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Kerala to Exclude Residential from ESZ; Conveys its Decision to SC and Centre

The Supreme Court ruled on a batch of applications filed in response to a pending PIL (public interest litigation) from 1995, which raised two sets of issues, the first of which concerned mining activities in and around Jamua Ramgarh, a wildlife sanctuary in Rajasthan.

Shivam Dwivedi
Kerala State Forest Minister A K Saseendran
Kerala State Forest Minister A K Saseendran

The Kerala government on Monday said that it had informed the Centre, the Supreme Court, and the Central Empowered Committee of its decision to exclude or exempt residential and agricultural areas, as well as government, semi-government, and public institutions, from the one-kilometer wide eco-sensitive zone (ESZ).

The submission was made in the assembly by state Forest Minister A K Saseendran in response to a question from the Congress-led UDF opposition about the steps taken to exclude residential and agricultural areas from the ESZ.

According to Saseendran, the Cabinet decided to exclude such areas on July 27 and that decision was communicated to the Central government and the committee for inclusion in the final notification on the ESZ. He stated that the Cabinet decided to approve the Forest Department's proposal to exclude such areas, agricultural land, and various public institutions from the ESZ after receiving objections to a Central government draft notification that included residential areas around 23 wildlife sanctuaries and national parks in the state.

According to him, the proposal from the Forest and Wildlife Department has also been forwarded to the Centre. The government has also filed a review petition with the Supreme Court, asking it to reconsider its June 3 order to create a one-kilometer buffer zone around all wildlife sanctuaries and national parks, he said.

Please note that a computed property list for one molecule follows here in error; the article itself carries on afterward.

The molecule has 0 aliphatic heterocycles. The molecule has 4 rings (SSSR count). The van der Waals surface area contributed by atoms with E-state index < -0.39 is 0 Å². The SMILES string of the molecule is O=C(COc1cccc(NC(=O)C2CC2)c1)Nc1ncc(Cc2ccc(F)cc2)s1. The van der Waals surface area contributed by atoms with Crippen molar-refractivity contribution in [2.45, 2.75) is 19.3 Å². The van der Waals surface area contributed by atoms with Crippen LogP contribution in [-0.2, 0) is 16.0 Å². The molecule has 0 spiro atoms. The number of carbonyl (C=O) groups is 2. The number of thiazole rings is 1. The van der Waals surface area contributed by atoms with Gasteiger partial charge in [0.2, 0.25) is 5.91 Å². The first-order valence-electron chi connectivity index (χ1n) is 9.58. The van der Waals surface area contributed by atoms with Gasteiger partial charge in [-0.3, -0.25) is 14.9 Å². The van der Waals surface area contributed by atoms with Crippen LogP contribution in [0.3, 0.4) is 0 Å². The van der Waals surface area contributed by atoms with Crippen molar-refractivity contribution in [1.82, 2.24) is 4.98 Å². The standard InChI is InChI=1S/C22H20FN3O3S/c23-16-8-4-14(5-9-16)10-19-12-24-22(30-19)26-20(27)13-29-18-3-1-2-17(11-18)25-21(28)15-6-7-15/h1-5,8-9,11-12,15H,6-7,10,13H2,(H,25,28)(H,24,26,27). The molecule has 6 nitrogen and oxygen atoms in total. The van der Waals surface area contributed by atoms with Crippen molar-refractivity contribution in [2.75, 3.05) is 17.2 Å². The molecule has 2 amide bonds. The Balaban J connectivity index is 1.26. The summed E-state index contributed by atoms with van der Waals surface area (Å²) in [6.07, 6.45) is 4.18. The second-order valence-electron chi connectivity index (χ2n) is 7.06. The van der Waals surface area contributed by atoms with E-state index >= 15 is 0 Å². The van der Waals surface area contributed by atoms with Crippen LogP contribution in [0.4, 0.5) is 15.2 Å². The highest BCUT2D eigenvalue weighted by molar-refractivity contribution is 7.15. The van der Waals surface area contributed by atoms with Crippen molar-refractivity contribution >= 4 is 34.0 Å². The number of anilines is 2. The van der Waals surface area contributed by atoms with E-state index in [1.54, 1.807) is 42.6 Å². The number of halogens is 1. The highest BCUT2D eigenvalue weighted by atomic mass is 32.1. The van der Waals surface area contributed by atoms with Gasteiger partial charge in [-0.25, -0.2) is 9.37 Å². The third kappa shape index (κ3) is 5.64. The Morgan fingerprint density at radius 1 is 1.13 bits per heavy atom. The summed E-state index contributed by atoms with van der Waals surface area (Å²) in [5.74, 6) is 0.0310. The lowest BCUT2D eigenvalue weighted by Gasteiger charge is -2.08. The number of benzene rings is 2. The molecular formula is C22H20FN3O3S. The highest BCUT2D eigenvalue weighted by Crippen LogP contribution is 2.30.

The opposition, on the other hand, warned that if the state government does not set aside or withdraw its earlier decision on buffer zones from 2019, and instead issues a new one in accordance with the Cabinet decision of July 27, it will face legal challenges in the Supreme Court and before the empowered committee. According to the opposition, a 2019 Cabinet decision in principle decided on a 1 kilometer wide buffer zone.

The state assembly's Leader of Opposition (LoP), V D Satheesan, stated that the 2019 order is still in effect, and thus the apex court and the empowered committee will not consider the state's plea. As a result, he said, the 2019 order should be replaced with a new one in accordance with the July 27 Cabinet decision.

Saseendran and state Law Minister P Rajeeve both said there was no need to do so. On June 3, the Supreme Court ordered that each protected forest, including national parks and wildlife sanctuaries, have an ESZ of one kilometre and prohibited mining activities within such parks across the country.

The Supreme Court ruled on a batch of applications filed in response to a pending PIL (public interest litigation) from 1995, which raised two sets of issues, the first of which concerned mining activities in and around Jamua Ramgarh, a wildlife sanctuary in Rajasthan. The second set of issues concerned the establishment of ESZs around wildlife sanctuaries and national parks.

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